Before Prohibition, almost any self-respecting cocktail called for the addition of bitters, an alcoholic extract of herbs, roots, or other plants. The first commercially produced bitters in North America probably was Peychaud's, made by a Creole immigrant, Antonie Amédíe Peychaud, and sold in a New Orleans pharmacy in the late 1700s and early 1800s, according to cocktail guru Dale DeGroff in his book The Craft of the Cocktail.
Before Prohibition, orange bitters were a classic martini component but gradually fell out of favor for many reasons. After Prohibition, "many of the varied products that were available before Prohibition never came back to the market," DeGroff said in a recent interview, and the legal limitations placed on selection (by entities like our own dear Washington State Liquor Board), combined with a lack of skilled labor to produce cocktails contributed to the problem. Lack of interest in the classic products grew as modern recipes (and drinkers) started to call for less vermouth (and even vodka instead of gin!) in their martinis.
The best-known bitters in use today probably is Angostura, originally created as a stomach tonic by a German army doctor in 1824. One of the few U.S. producers of classic orange (and other) bitters is Rochester, N.Y.–based Fee Brothers. "Bitters has a unique quality of rounding a drink and making it more mature in its taste," explains Joe Fee, a fourth-generation owner of Fee Brothers. "The heyday of the pina colada and the daiquiri sort of pushed out the popularity of some of the classic cocktails. To some extent, you can blame the blender for that. [But] orange bitters is the comeback item of the decade; people are drinking less, but when they do drink, they want quality, and they want more complex things."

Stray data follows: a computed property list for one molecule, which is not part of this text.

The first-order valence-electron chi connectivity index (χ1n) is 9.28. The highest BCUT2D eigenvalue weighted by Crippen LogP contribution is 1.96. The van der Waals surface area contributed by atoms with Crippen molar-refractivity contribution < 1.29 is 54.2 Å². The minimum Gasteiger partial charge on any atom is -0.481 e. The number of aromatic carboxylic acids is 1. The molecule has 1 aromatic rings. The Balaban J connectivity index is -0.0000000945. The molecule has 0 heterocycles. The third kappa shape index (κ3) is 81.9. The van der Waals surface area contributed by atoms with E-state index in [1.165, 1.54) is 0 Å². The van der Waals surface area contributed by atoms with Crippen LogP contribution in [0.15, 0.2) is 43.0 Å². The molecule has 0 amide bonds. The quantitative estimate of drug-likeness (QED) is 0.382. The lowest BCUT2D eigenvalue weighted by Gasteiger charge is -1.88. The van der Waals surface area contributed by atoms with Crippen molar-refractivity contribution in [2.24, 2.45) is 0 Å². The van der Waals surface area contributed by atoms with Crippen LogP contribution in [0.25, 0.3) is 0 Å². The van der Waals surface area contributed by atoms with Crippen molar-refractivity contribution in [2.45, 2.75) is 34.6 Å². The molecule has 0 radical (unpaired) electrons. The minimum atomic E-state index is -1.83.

Fee Brothers has recently been joined on the market by Regans' Orange Bitters No. 6, invented by cocktail historian Gary Regan and not yet available in Seattle. Fee Brothers orange bitters is available at Delaurenti Italian Market in Pike Place Market and at Town & Country Market on Bainbridge Island. Four-ounce bottles, priced at $4.99, sell very well, according to Steve Vadset, Town & Country's grocery manager.